October 6, 2012 by soniauwimana
The Rwanda: Keeping it Real Initiative, as I have written before, is such a great idea. Young Rwandans utilizing social media channels as a way to demand more accountability and transparency from journalists from outside Rwanda who consistently write falsehoods or miss and misrepresent critical context when writing about our country. It is truly an empowering, revolutionary idea.
But, boy, these youngsters are so damned polite!
This morning, they have taken on Cahal Milmo of the UK Independent for what must be the most flagrantly dishonest piece of reporting I have seen in several days (I wish I could say weeks or months, but alas…)
Here’s the nub: the feral UK press is going after Andrew Mitchell, the former International Development Secretary and now chief government whip. He got into some fight with a taxi driver or something — whatever the details, the British press always need a villain du jour and Mitchell is it until the next scandal erupts and they all move on to the next target.
Anyway, in their scrambling to find dirt on Mitchell, the scurrilous UK press have latched on to Mitchell’s decision on his final day as IDS to unfreeze aid to Rwanda. The Daily Mail has been bleating about it, and now Cahal Milmo (who, unless Google is misleading me, knows about as much about Rwanda as I do about figure skating) at the Independent has chimed in with a pieced titled “Memos reveal how Andrew Mitchell ignored advice on Rwandan aid”. Now it is never fair to blame the journalist for the headline (that is the sub-editor’s job) but, still, this is a disingenuous piece of nonsense even by the standards of British tabloid journalism.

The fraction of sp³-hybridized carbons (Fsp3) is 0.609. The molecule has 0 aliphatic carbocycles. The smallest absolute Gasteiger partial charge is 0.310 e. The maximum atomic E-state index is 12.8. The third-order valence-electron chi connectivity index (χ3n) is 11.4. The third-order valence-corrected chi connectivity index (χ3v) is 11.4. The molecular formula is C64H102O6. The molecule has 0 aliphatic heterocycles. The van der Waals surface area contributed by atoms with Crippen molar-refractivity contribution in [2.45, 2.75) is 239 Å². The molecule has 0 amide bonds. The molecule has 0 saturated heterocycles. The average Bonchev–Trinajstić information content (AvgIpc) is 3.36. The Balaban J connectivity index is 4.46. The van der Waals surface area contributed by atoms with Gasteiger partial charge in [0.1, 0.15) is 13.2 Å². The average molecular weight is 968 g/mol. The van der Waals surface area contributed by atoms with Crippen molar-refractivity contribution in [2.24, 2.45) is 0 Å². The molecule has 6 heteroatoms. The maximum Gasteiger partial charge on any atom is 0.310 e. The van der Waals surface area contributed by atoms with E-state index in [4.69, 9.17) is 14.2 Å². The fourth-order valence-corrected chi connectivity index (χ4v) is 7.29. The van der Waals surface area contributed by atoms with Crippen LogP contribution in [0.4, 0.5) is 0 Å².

For a start, there is nothing remotely scandalous about a politician making a whole heap of decisions on their final day in office. It is entirely natural to clear your intray, and to suggest Machiavellian motives is just silly. Secondly, the “memos” referred to prove nothing close to what Milmo promises. Instead, they are a collection of what sound like pretty run of the mill internal departmental documents regarding Mitchell’s engagements with Rwanda. That date from 2010 and 2011. In other words, they have no bearing whatsoever on the decision to suspend aid a few months back due to concerns over a mutiny in the DRC that didn’t get underway until April 2012. Nor did they show that Mitchell ignored anything. The entire premise of the article is a big, fat lie.
What the memos obtained under Official Information laws do show is the Mitchell had a constructive relationship with the Rwandan government and that he once traveled there.
This is about as shocking as a health minister getting along famously with the country’s best hospital administrator and going there to see first-hand how things are going from time to time.
For god’s sake, Rwanda is the poster child for aid effectiveness. Ministers and departmental delegations from donor and recipient nations alike stream into the country on a weekly basis to learn from Rwanda how to get the most bang for the aid dollar; how to increase transparency and results; how to eliminate public sector corruption and waste; how to ensure projects are completed on time and on budget.
If the UK International Development Secretary did not visit Rwanda and praise if effusively from time to time, he or she is guilty of professional misconduct. To imply sinister motives on Mitchell’s part for doing so is just downright mendacious.
RwandaKiri is right to probe the journo in question. Good luck getting answers, though. Accountability is hardly the hallmark of British reporters.